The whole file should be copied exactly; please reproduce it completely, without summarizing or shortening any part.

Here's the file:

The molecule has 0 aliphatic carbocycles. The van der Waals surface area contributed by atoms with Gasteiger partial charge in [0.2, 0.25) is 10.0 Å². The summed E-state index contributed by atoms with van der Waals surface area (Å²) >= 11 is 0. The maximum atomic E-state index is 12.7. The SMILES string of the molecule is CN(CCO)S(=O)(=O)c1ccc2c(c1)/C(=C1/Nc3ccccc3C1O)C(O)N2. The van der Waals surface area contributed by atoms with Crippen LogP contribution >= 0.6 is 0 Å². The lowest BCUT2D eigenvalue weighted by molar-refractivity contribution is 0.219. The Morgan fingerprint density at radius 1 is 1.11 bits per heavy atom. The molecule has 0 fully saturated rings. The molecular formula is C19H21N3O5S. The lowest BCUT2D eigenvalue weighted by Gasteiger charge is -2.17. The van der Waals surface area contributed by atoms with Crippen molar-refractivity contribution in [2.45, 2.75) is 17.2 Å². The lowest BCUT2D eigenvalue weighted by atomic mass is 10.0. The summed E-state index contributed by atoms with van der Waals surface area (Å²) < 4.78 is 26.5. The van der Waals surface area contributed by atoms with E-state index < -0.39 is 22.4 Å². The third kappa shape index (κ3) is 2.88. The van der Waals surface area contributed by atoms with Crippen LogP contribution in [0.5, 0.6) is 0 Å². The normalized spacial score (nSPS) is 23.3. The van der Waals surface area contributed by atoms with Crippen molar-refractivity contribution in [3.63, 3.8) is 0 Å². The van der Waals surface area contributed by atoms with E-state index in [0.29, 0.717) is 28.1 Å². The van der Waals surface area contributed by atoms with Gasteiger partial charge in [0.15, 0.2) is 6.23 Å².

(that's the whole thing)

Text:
The molecule has 0 aliphatic carbocycles. The van der Waals surface area contributed by atoms with Gasteiger partial charge in [0.2, 0.25) is 10.0 Å². The summed E-state index contributed by atoms with van der Waals surface area (Å²) >= 11 is 0. The maximum atomic E-state index is 12.7. The SMILES string of the molecule is CN(CCO)S(=O)(=O)c1ccc2c(c1)/C(=C1/Nc3ccccc3C1O)C(O)N2. The van der Waals surface area contributed by atoms with Crippen LogP contribution >= 0.6 is 0 Å². The lowest BCUT2D eigenvalue weighted by molar-refractivity contribution is 0.219. The Morgan fingerprint density at radius 1 is 1.11 bits per heavy atom. The molecule has 0 fully saturated rings. The molecular formula is C19H21N3O5S. The lowest BCUT2D eigenvalue weighted by Gasteiger charge is -2.17. The van der Waals surface area contributed by atoms with Crippen molar-refractivity contribution in [2.45, 2.75) is 17.2 Å². The lowest BCUT2D eigenvalue weighted by atomic mass is 10.0. The summed E-state index contributed by atoms with van der Waals surface area (Å²) < 4.78 is 26.5. The van der Waals surface area contributed by atoms with E-state index < -0.39 is 22.4 Å². The third kappa shape index (κ3) is 2.88. The van der Waals surface area contributed by atoms with Crippen LogP contribution in [0.5, 0.6) is 0 Å². The normalized spacial score (nSPS) is 23.3. The van der Waals surface area contributed by atoms with Crippen molar-refractivity contribution in [3.63, 3.8) is 0 Å². The van der Waals surface area contributed by atoms with E-state index in [0.29, 0.717) is 28.1 Å². The van der Waals surface area contributed by atoms with Gasteiger partial charge in [0.15, 0.2) is 6.23 Å².